Eagle rejects downtown residential project idea
EAGLE — The town of Eagle agrees that more high-density, lower-price housing units in its downtown area is a great idea.
However, a proposal for a project at 243 Wall Street didn’t pass muster during its development approval hearing before the Eagle Town Board last week.
The Wall Street Commons project requested a special use permit to allow an 18-unit, three story building containing 10 one-bedroom units ranging from 537 to 628 square feet and eight two-bedroom units of 837 square feet. The developer also requested a variance from the town’s 25-foot rear yard setback requirement and a variance from the town’s open space requirement.
“The applicant is requesting, that for yard purposes, the Wall Street frontage be considered the front of the building. Therefore the rear of the property abuts the Service Master building,” noted the town staff project review.
In his written response to the staff report, developer Bryan Desmond noted there is no rear alley at the property and only a portion of the building would encroach into the setback. He also noted the plan includes an approximately 1,200 square foot courtyard area to provide a buffer between a portion of the property and adjacent properties.
As for the town’s usable open space requirement, Desmond noted the units will have patios and balconies and the building is located just two blocks from Eagle Town Park.
While the variance issues were a concern for the town, the bigger issue was the project’s parking plan.
“The applicant’s proposal requires 34 spaces and 14 on street spaces are shown adjacent to his lot. Fifteen spaces would be across Wall Street in front of the CenturyLink property and on the south side of the CenturyLink property on Third Street for a total of 29 spaces,” noted the staff report.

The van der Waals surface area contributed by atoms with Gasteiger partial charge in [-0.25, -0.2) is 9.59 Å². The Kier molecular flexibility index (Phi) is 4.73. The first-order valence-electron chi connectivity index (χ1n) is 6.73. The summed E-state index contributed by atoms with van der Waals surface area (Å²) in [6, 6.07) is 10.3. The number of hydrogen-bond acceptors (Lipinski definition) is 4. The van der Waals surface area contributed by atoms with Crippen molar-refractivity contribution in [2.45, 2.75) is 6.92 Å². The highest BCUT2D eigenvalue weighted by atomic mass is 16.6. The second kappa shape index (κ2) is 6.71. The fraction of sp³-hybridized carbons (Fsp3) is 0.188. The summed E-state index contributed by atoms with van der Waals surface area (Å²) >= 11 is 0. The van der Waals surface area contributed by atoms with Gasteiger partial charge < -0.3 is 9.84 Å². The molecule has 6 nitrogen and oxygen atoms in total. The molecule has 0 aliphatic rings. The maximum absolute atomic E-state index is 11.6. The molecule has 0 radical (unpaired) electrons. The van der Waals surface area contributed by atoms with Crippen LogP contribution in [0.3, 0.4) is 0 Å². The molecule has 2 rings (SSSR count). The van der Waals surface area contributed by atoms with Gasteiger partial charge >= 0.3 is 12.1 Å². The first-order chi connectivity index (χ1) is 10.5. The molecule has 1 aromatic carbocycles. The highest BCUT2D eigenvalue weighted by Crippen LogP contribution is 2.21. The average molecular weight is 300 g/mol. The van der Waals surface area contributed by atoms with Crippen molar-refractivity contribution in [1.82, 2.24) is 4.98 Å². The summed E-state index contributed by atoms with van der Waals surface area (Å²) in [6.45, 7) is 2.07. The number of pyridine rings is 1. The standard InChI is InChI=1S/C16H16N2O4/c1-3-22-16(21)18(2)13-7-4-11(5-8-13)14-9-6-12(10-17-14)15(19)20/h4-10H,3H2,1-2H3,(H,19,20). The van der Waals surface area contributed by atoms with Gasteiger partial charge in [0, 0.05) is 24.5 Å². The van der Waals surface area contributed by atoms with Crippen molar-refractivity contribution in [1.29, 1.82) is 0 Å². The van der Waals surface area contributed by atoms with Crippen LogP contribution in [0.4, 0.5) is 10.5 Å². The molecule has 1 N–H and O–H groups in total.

That parking plan, combined with the project density, promoted the town staff and the Eagle Planning and Zoning Commission to recommend denial of the plan. The town board followed suit with its own denial last week.
“The plan was trying to fit too much in there,” said Eagle Mayor Anne McKibbin.
With that said, McKibbin said the town does support the idea of residential high density projects downtown.
“This is a neat idea and the need for some lower price-point housing downtown is there, but they just put too much on the site,” she said.
The Eagle County commissioners will take a hard look at a new state law allowing them more regulatory authority over mobile home parks. That’s what one commissioner told the Vail Daily after a series of stories exposing poor water quality at Eagle River Village in Edwards.